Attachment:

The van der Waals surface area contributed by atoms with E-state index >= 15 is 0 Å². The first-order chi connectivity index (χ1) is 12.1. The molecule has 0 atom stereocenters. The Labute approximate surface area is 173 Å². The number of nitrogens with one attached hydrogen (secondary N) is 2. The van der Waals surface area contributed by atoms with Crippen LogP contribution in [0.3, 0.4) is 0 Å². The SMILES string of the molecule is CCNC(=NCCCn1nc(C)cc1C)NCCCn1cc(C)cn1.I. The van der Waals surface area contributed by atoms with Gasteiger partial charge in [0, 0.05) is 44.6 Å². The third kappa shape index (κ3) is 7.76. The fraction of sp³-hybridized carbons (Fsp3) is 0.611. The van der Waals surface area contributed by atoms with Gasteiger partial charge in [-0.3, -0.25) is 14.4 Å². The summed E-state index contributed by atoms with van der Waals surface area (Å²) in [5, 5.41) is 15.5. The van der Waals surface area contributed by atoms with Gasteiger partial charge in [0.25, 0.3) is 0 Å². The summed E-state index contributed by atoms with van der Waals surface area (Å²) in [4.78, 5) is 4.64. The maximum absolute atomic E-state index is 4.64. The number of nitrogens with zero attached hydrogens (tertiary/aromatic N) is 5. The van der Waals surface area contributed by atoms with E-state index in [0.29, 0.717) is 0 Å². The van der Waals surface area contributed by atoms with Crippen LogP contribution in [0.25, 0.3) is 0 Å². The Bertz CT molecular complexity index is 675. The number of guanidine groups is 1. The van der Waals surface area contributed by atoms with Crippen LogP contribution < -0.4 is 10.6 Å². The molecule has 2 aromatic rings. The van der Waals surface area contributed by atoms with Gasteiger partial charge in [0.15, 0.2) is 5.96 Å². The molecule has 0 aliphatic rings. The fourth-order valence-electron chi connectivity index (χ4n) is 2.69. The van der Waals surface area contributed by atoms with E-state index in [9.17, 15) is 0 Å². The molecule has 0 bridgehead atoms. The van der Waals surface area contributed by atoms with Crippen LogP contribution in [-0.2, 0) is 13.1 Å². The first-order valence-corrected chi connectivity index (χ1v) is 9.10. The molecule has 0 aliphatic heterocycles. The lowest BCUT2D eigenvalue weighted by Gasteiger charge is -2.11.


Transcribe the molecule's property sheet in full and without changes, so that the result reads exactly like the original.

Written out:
The van der Waals surface area contributed by atoms with E-state index >= 15 is 0 Å². The first-order chi connectivity index (χ1) is 12.1. The molecule has 0 atom stereocenters. The Labute approximate surface area is 173 Å². The number of nitrogens with one attached hydrogen (secondary N) is 2. The van der Waals surface area contributed by atoms with Crippen LogP contribution in [0.3, 0.4) is 0 Å². The SMILES string of the molecule is CCNC(=NCCCn1nc(C)cc1C)NCCCn1cc(C)cn1.I. The van der Waals surface area contributed by atoms with Gasteiger partial charge in [0, 0.05) is 44.6 Å². The third kappa shape index (κ3) is 7.76. The fraction of sp³-hybridized carbons (Fsp3) is 0.611. The van der Waals surface area contributed by atoms with Gasteiger partial charge in [-0.3, -0.25) is 14.4 Å². The summed E-state index contributed by atoms with van der Waals surface area (Å²) in [5, 5.41) is 15.5. The van der Waals surface area contributed by atoms with Gasteiger partial charge in [0.25, 0.3) is 0 Å². The summed E-state index contributed by atoms with van der Waals surface area (Å²) in [4.78, 5) is 4.64. The maximum absolute atomic E-state index is 4.64. The number of nitrogens with zero attached hydrogens (tertiary/aromatic N) is 5. The van der Waals surface area contributed by atoms with E-state index in [0.29, 0.717) is 0 Å². The van der Waals surface area contributed by atoms with Crippen LogP contribution in [0.25, 0.3) is 0 Å². The Bertz CT molecular complexity index is 675. The number of guanidine groups is 1. The van der Waals surface area contributed by atoms with Crippen LogP contribution < -0.4 is 10.6 Å². The molecule has 2 aromatic rings. The van der Waals surface area contributed by atoms with Gasteiger partial charge in [0.15, 0.2) is 5.96 Å². The molecule has 0 aliphatic rings. The fourth-order valence-electron chi connectivity index (χ4n) is 2.69. The van der Waals surface area contributed by atoms with E-state index in [9.17, 15) is 0 Å². The molecule has 0 bridgehead atoms. The van der Waals surface area contributed by atoms with Crippen LogP contribution in [-0.2, 0) is 13.1 Å². The first-order valence-corrected chi connectivity index (χ1v) is 9.10. The molecule has 0 aliphatic heterocycles. The lowest BCUT2D eigenvalue weighted by Gasteiger charge is -2.11.